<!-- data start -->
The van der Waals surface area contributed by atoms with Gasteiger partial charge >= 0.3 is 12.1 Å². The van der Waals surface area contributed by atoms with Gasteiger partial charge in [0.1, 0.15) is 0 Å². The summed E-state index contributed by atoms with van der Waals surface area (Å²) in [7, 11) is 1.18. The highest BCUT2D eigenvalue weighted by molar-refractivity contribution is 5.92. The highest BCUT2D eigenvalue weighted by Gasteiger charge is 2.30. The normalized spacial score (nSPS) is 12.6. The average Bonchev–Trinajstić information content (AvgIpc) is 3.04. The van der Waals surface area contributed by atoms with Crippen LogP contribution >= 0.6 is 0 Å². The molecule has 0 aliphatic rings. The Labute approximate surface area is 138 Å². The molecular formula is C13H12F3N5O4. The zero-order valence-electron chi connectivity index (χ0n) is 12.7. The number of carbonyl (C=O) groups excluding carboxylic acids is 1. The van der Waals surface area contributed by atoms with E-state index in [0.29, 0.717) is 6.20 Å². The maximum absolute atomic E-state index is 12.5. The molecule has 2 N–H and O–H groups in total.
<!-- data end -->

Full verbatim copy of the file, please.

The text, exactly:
The van der Waals surface area contributed by atoms with Gasteiger partial charge >= 0.3 is 12.1 Å². The van der Waals surface area contributed by atoms with Gasteiger partial charge in [0.1, 0.15) is 0 Å². The summed E-state index contributed by atoms with van der Waals surface area (Å²) in [7, 11) is 1.18. The highest BCUT2D eigenvalue weighted by molar-refractivity contribution is 5.92. The highest BCUT2D eigenvalue weighted by Gasteiger charge is 2.30. The normalized spacial score (nSPS) is 12.6. The average Bonchev–Trinajstić information content (AvgIpc) is 3.04. The van der Waals surface area contributed by atoms with Crippen LogP contribution >= 0.6 is 0 Å². The molecule has 0 aliphatic rings. The Labute approximate surface area is 138 Å². The molecular formula is C13H12F3N5O4. The zero-order valence-electron chi connectivity index (χ0n) is 12.7. The number of carbonyl (C=O) groups excluding carboxylic acids is 1. The van der Waals surface area contributed by atoms with E-state index in [0.29, 0.717) is 6.20 Å². The maximum absolute atomic E-state index is 12.5. The molecule has 2 N–H and O–H groups in total.